DBEA55AED16C0C92252A6554BC1553B2 Clicky DBEA55AED16C0C92252A6554BC1553B2 Clicky
April 17, 2024
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Winglets were first identified in 1952 to achieve better fuel burn.  But they were not adopted until much later.  It took Airbus a long time to follow Boeing’s lead on deploying them, as you can see.  There may be good reasons for this slow acceptance by OEMs, like cheap fuel, but it was not a smart move looking back.  Embracing savings of any sort is a key focus at every airline today.

There is another technology about to be deployed (in under two years) that offers airlines the same sort of savings in financial terms and the “green” impacts are amazing.  We are talking here about WheelTug.  The device has been tested and proven to work.  Despite one airline’s poor reaction to a successful test and an OEM’s reluctance to admit it – the solution works as advertised.  Not only that, but the concept of electric driven wheels has been considered by Airbus and apparently a related development is taking place at SAFRAN/Honeywell. It is an idea whose time may have come.

What you see here is a system that essentially lives in the hubs of the nose gear.  The gear shown is for the 737NG, and an A320 version is in the works. Inside each wheel is an electric motor powered by the airplane’s APU.  What does this do? It does a lot. Having this device installed on a nose gear means an airplane does not need a tug for a start.  (Yes it can easily be uninstalled) That in turn means all sorts of other benefits.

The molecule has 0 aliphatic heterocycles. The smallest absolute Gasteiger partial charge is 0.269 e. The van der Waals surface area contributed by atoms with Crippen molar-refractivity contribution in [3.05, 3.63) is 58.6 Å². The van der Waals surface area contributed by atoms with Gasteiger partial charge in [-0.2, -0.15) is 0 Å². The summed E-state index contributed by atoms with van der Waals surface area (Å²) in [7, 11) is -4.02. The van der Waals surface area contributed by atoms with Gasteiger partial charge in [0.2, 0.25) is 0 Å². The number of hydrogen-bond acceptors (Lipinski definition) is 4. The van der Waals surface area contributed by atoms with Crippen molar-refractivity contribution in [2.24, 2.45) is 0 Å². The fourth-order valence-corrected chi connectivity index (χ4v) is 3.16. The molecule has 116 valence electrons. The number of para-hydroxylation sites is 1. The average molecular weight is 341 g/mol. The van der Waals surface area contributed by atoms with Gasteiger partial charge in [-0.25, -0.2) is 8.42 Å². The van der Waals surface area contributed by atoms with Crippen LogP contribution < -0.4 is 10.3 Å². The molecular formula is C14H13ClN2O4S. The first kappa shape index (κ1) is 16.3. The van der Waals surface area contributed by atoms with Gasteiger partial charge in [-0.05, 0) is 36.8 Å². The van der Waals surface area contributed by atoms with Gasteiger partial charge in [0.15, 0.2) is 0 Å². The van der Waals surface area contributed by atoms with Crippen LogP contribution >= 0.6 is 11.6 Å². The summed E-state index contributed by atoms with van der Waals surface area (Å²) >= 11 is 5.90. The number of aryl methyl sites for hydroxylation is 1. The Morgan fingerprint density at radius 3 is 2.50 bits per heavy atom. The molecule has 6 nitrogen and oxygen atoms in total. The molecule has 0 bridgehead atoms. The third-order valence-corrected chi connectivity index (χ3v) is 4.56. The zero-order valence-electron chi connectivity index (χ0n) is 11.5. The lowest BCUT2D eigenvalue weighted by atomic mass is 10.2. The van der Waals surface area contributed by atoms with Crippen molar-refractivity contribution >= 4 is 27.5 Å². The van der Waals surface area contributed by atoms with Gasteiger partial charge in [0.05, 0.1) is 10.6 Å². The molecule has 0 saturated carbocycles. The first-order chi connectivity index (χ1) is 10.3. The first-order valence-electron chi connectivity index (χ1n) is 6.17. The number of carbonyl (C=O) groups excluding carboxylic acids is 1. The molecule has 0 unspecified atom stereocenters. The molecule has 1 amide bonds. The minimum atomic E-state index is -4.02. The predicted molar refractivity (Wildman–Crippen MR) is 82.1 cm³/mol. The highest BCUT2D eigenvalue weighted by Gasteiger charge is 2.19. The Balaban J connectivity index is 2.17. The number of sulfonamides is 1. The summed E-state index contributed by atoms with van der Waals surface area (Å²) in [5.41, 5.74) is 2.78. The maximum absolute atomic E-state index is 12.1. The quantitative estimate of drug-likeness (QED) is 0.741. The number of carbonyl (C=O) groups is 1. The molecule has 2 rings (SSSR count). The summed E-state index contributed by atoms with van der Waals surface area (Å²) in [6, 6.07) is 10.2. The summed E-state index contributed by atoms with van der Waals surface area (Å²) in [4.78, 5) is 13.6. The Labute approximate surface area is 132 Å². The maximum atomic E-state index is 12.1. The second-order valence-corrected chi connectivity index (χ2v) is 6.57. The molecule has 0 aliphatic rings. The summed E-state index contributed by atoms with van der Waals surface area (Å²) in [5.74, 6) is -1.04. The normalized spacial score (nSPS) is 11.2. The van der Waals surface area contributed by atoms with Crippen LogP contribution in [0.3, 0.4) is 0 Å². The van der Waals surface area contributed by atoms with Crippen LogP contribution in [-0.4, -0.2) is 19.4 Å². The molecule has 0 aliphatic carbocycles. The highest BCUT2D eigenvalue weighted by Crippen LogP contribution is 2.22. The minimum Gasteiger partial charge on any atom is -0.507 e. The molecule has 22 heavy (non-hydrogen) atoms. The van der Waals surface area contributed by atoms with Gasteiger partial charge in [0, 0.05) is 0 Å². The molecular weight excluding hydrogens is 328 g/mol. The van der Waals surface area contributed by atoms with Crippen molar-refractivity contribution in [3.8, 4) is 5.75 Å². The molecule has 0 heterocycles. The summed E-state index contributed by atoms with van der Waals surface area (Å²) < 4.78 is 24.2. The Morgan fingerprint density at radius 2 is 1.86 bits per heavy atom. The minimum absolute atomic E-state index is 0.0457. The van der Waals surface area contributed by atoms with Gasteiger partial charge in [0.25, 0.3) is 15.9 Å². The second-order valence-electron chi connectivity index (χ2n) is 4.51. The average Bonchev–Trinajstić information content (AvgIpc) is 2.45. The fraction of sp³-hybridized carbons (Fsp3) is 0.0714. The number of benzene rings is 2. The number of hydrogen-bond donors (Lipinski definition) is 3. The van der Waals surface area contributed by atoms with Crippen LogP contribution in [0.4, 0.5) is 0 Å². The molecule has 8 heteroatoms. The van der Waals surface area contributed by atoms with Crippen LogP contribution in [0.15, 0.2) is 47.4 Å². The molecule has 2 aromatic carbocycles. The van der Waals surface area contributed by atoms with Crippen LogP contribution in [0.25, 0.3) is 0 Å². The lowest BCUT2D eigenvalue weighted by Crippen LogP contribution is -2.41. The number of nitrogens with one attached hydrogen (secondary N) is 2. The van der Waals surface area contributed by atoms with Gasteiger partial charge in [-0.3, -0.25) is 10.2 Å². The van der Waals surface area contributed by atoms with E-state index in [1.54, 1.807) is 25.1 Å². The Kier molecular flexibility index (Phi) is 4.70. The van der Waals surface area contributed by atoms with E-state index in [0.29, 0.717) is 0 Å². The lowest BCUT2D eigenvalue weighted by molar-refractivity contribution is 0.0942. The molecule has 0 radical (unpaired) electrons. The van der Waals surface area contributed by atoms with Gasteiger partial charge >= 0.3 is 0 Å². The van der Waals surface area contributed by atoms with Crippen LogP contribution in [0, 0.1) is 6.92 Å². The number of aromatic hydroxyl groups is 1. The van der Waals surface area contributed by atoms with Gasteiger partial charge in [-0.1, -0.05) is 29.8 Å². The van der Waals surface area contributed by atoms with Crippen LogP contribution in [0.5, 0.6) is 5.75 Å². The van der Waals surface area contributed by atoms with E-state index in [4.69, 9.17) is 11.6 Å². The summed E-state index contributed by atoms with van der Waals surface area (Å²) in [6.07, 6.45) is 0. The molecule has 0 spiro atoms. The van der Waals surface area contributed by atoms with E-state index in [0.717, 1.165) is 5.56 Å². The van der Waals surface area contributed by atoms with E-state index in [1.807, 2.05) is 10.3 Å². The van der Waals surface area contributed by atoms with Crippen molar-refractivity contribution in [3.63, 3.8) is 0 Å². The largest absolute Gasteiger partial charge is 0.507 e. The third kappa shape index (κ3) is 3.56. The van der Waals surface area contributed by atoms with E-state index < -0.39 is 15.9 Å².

Here’s a list of issues that WheelTug suggests airlines might want to consider.

  1. Fuel burn – an airplane can drive itself off the ramp and down to the runway using the device.  Since it is an electric drive the airplane’s APU is all that is needed. Main engine start can occur at the runway.  This means saving 3g of fuel per minute by not having main engines running.  Similarly, upon landing, the airplane drives up to the gate using WheelTug. Fuel burn at $3.50/g with a 19 minute taxi (out and back) means savings of ~$160 per cycle, with four takeoffs per day that means ~$630 per day or $4,400 per week.  That’s for one plane – a fleet of 100 could save over $22m per year.  Of course you can add lower wear and tear on the engines too.
  2. Airport Ops – No tug means a saving of ~$50 with each push back.  Four times per day that adds up to ~$260,000 per year. And there are soft issues not easy to price – like what is it worth to have the first flight actually takeoff at 6:30am rather than only taxi to the runway at that time? A WheelTug plane needs no special ground handling, it trundles down the ramp on its own power and quietly gets in line.  If you doubt this, consider your last 6:30am departure and what time the pushback actually happened.  WheelTug planes don’t wait for tugs.